Last updated on March 2nd, 2023
Damp survey cost guide
Issues with damp can range from mild, with a few spots of water staining or mould, through to serious damage, crumbling plaster and structural rot. In this guide, we look at the average damp survey cost in the UK. We’ll also explain the different types of damp and how to find a good professional damp surveyor in your area.
What is a damp survey?
The climate in the UK means that we have widespread issues with damp in homes up and down the country. A damp survey is carried out by a qualified professional to locate any areas of damp in your home. They will carry out a thorough investigation of the property and use specialist tools to measure potential damp.
There are different types of damp and each one requires a slightly different treatment. A damp survey will identify if you have damp in the first place, which type of damp you have, and what treatment is required.
If you suspect you might have damp in your home, or you’re buying a house that you think could be affected by damp, speak to your local damp surveyors for their professional advice. Make sure you use approved damp surveyors, who will have the relevant accreditation with either a CRDS or a CSRT certification.
How much does a damp survey cost?
The cost of a damp survey will typically depend on the size of your property. The more rooms and the bigger the property, the more time it will take to carry out the damp survey and so will cost more.
|Size of property||Average cost|
|3-bed terraced house||£400|
|4-bed detached house||£600|
Our costs are ballpark averages – get a local tradesperson to quote now
For a 2-bed flat, you’re looking at a damp survey cost of about £200. If you have a 3-bed terraced house the price of your damp survey will be around £400. And for a larger 4-bed detached house you could be looking at around £600 for your damp survey depending on the circumstances.
It’s not only the size of your property that will influence the cost of your damp survey. Where you live will also have a big impact, as some parts of the UK are more expensive than others. For example, London and the South East of England will generally be more expensive.
Also, if you need an emergency damp survey you may have to pay an additional fee for a same-day service, which could be about £50 on top of the survey cost.
There are different types of damp but that won’t affect the cost of your survey. So whether it’s condensation or rising damp, the survey cost will be the same.
PCA damp and timber survey cost
Some mortgage lenders may ask for a damp and timber survey to be carried out before agreeing to a mortgage. If in doubt, speak to your mortgage provider to confirm the conditions of your mortgage. If you need a damp and timber survey it will cost in the region of £200 – £600, on average.
Look out for Checkatrade members who are part of the Property Care Association (PCA) when looking for a damp surveyor. The PCA is the UK’s leading trade association for property care.
Why do I need a damp survey?
Here are some of the reasons why a damp survey is a good idea:
- Damp will only get worse. Damp is one of those issues that will only get worse if left untreated, so it’s important to nip it in the bud and deal with it as soon as you notice any signs of damage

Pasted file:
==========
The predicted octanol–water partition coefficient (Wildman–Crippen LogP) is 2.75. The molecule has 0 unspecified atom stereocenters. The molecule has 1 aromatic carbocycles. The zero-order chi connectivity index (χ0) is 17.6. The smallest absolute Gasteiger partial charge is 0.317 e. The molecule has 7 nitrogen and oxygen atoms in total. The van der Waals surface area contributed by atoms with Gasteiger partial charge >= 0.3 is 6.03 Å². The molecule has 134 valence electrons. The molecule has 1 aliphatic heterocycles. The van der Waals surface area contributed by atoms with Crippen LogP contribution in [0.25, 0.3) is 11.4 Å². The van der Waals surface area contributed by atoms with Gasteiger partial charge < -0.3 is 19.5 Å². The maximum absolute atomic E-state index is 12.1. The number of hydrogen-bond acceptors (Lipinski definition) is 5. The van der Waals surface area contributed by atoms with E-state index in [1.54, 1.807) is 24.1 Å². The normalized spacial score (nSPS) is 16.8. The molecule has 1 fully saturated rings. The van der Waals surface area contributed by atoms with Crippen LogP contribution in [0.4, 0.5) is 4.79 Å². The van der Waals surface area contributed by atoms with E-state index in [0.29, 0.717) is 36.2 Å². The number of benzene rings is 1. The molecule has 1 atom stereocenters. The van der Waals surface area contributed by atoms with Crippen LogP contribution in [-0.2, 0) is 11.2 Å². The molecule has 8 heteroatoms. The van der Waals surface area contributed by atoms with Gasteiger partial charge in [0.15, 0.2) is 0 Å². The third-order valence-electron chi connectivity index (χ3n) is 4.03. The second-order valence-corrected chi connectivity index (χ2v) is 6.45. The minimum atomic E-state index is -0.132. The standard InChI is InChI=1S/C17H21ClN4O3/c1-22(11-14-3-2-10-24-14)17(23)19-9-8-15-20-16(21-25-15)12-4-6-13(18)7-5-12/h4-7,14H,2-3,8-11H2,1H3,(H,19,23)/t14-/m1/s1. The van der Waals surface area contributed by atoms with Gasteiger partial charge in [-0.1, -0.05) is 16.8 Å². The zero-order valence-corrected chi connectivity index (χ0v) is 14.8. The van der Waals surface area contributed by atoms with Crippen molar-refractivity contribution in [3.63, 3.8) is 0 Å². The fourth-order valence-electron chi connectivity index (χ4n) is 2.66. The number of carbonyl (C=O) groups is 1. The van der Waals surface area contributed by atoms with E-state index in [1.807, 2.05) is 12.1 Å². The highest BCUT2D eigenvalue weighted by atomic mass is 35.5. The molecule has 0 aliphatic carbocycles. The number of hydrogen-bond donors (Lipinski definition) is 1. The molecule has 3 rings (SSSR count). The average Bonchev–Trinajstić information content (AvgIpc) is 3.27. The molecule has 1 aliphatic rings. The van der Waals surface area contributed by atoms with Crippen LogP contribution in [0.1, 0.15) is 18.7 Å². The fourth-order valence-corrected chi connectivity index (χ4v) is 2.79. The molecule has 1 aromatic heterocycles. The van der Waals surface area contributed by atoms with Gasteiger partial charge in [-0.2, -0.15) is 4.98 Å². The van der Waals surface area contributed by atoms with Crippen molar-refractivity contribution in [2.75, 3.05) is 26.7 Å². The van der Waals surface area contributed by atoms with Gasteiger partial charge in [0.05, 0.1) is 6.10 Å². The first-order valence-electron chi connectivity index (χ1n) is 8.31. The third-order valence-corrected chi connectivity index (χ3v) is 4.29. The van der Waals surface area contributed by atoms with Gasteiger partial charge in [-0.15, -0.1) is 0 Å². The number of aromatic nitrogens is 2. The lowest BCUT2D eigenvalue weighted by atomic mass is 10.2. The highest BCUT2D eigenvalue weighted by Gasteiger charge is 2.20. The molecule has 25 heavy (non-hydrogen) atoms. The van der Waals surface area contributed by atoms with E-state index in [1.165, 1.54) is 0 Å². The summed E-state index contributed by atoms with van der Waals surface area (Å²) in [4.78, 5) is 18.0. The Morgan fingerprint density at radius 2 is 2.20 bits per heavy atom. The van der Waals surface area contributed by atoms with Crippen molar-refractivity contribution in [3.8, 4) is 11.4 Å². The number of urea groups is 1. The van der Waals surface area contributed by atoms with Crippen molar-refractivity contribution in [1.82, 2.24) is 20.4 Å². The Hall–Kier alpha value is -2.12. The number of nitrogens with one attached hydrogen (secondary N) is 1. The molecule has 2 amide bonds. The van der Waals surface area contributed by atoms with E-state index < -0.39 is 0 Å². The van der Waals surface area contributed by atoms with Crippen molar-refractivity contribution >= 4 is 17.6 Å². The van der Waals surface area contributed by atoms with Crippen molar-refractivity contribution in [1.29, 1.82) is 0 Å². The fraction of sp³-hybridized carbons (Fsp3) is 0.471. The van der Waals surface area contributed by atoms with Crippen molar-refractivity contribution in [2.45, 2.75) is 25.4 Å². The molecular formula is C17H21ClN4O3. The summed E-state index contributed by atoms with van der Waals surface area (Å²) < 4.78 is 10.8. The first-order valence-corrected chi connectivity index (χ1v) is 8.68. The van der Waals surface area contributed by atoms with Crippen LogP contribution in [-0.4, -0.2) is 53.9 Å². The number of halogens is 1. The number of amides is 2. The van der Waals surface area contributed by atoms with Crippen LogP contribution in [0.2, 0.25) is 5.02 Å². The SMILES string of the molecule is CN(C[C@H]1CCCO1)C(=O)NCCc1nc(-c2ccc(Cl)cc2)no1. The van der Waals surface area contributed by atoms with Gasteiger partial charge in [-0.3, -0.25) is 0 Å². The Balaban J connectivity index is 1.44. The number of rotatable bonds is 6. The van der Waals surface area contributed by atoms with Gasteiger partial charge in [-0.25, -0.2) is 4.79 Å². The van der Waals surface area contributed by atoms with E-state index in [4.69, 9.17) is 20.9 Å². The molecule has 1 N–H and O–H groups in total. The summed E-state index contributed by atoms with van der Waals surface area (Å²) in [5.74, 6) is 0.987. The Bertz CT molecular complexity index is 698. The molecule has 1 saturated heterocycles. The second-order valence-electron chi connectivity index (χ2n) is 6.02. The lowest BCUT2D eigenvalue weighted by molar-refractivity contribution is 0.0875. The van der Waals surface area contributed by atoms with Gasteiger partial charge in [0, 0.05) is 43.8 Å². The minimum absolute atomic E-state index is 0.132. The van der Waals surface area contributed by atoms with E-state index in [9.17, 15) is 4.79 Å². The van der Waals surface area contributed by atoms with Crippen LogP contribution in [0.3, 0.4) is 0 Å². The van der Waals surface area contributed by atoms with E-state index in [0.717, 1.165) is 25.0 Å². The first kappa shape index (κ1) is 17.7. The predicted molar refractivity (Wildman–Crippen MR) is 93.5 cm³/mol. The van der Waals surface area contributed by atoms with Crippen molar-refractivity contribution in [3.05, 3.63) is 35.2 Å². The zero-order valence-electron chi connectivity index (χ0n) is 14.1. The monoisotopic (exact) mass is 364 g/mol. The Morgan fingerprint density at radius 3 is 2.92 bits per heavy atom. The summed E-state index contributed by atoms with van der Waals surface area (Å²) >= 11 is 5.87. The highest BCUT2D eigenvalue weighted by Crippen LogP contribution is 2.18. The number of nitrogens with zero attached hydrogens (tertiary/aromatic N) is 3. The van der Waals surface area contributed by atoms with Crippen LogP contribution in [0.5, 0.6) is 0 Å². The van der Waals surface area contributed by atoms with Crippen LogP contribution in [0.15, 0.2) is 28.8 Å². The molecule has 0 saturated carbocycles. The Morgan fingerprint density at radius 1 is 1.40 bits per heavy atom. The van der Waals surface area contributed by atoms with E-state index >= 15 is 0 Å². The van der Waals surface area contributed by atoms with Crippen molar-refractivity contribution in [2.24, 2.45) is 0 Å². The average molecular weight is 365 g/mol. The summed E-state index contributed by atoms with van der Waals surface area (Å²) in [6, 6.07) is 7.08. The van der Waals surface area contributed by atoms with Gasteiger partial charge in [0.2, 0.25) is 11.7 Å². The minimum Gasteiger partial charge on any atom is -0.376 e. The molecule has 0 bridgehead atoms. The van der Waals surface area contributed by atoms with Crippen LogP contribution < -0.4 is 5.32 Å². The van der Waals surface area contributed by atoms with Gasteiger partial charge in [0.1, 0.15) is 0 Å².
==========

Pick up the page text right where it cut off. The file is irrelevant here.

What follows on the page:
- It can affect your health. Mould spores that come from damp can trigger asthma and other respiratory problems, as well as causing other illnesses. Damp also provides the perfect conditions for bacteria to grow, putting you and your loved ones at risk of diseases and other health issues
- Waiting will cost you more. By not dealing with damp quickly, the problem will get worse and the extent of the damage to your home will increase. And the more damage, the more it will cost to repair
- Peace of mind for your new home. If you’re buying a property, a damp survey is a good precaution to take. Standard mortgage surveys might not necessarily pick up on damp, so it’s sensible to have a damp survey done to make sure there are no hidden issues with damp
Types of damp
It’s important to understand that there are different types of damp, it’s not all the same. And the type of damp will affect the treatment that you’ll need to use to fix the problem. Below is a brief overview of the three different types of damp – rising damp, penetrating damp and condensation.
You’ve probably heard the term rising damp but may not know what it means. Rising damp is caused by water from the ground rising up through the walls of the building. The easiest way to spot rising damp is the ‘tide mark’ that the water leaves on the wall. Other signs of rising damp include wet skirting boards and wallpaper peeling at the bottom of the wall.
Penetrating damp is caused by rain seeping into the house from outdoors. You’ll often get penetrating damp if you have cracks in your exterior wall, broken roof tiles or damaged masonry. Damp patches on the floor, walls and/or ceilings are a tell-tale sign of penetrating damp.
We’re all familiar with standard condensation, which is a build-up of moisture on a surface. A little condensation is normal, depending on the season, however, excessive condensation can cause major issues. Look out for damaged plaster, dark mould on the walls or ceiling, or moisture on windows.
Useful damp survey checklist
- If you notice any signs of damp in your home, get a damp survey done as soon as possible to avoid it getting worse
- Speak to your local damp surveyors for accurate quotes
- Shop around for fair and competitive damp survey costs in your area
- Always hire a tradesperson with relevant experience and ideally CRDS, CSRT and/or CSSW accreditations